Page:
The success or failure of managing communication around a data breach or cyber attack hinges on preparation in advance and the time taken to respond.

Research released in July 2019 by cyber security firm, Security In Depth, indicated that more than 80% of Australian companies do not have an incident response plan in place for a data breach, despite the risk of a breach increasing steadily. The research also revealed that the number of reported cyber attacks and data breaches in Australia between 31 July 2018 and 31 July 2019 increased more than 700%.

A business that is adequately prepared with a four-step data breach response plan (contain, assess, notify and review) overlaid with a breach communication plan is better able to spring into action, with a good chance of taking control of issues and communication around an incident the moment it occurs. This is particularly important for incidents such as a cyber attack, which can occur suddenly and dramatically, without any warning.

The fact so few companies are prepared in Australia seems incredible for two reasons. First, many companies do not have a choice about whether to communicate after a cyber attack. If they are covered by the Privacy Act 1988 and they lose data belonging to individuals they are required to report it to Office of the Australian Information Commissioner and may be required to inform affected individuals and customers.

Second, badly handling a cyber attack can be fatal for a business. According to the Security In Depth research, 60% of small businesses that experience a major cyber incident close down within six months.

Key tips around data breach and cyber attack communications

Besides speed of response and getting ahead of the story, here are a few other tips that can contribute to a successful communications response to a cyber attack or data breach.

  • Not relying on a traditional crisis communication plan. Many companies make the mistake of thinking that their existing crisis communication plan, designed to cover events such as fire and other natural disasters, will adequately cover data breaches and cyber attacks. The communication management of IT system breaches and attacks is much more complex than that of natural disasters and requires its own response plan to cover the multitude of scenarios. These breaches also typically occur over much longer periods of time than natural disasters.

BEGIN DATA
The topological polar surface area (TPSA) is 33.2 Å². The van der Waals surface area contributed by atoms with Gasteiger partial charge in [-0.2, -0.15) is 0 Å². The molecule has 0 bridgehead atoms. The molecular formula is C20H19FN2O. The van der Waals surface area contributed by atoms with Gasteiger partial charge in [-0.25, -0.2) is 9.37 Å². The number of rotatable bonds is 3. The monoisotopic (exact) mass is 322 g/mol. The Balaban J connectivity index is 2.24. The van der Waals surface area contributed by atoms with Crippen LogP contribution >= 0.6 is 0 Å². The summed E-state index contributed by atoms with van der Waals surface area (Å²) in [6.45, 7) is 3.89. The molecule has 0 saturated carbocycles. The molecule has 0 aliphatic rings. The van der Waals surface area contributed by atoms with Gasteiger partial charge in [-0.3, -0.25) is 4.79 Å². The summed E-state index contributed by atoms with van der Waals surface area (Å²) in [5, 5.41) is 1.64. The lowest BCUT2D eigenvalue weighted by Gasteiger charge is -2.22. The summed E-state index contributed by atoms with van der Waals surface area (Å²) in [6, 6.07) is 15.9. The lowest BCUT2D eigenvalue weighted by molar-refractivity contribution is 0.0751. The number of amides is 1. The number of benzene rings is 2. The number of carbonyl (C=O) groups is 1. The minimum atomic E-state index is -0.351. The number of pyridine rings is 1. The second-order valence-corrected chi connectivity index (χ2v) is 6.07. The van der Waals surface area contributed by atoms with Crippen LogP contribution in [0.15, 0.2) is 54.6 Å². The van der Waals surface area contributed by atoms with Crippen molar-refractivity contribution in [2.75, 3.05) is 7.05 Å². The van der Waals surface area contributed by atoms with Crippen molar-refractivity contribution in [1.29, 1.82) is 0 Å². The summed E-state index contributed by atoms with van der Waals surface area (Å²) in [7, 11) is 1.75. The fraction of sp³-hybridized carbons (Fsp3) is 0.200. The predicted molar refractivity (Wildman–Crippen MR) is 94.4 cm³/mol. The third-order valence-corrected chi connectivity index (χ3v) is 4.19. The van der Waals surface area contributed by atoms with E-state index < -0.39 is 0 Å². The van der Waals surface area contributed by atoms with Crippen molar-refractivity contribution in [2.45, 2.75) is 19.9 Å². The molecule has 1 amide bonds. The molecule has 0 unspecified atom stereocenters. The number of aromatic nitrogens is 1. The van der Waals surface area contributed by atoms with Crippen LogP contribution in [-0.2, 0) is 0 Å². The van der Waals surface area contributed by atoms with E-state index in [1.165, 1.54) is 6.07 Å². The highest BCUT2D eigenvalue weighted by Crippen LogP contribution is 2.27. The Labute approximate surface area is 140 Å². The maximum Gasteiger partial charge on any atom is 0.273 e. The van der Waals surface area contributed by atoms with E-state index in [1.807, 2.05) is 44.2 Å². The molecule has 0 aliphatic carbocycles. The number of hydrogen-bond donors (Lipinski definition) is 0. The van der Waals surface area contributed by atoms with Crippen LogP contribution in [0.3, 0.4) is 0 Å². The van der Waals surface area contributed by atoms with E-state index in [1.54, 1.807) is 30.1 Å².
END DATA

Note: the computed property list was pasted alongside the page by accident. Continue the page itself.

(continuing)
• Continuous communication is vital to successful communication management of data breaches and cyber attacks. It is crucial to regularly update stakeholders as information comes to hand. As well as easing their worry, this communicates that you are in control of the situation and working towards a resolution. Explain in a logical and methodical manner how you are going to fix the situation. Remember that during the initial phase, your stakeholders will want to hear more about how you are going to resolve the problem rather than receive a treatise on how it occurred.
  • Don’t forget to update your staff. It is very likely that they will need reassurance in the event of a data breach or cyber attack given that your company is likely to hold sensitive data relating to them such as their address, bank details, salary and work history. However, staff should only be provided with the information that is directly relevant to them. Transparency is important but caution should be exercised when communicating with staff. Over-sharing information increases the risk that sensitive details will be shared on social media, making the situation considerably more difficult to manage.
  • Consult experts in the field. The sheer complexity of managing communications around a cyber attack means that it makes sense to consult experts in developing best-practice data breach and cyber attack communication plans. Contact FCR’s experienced communications consulting team to help your company create a comprehensive and effective cyber attack response plan. Remember, a data breach is a business problem, not just an IT problem.

Like this article? You might also be interested in our earlier post, ‘Are you ready for a cyber-attack?’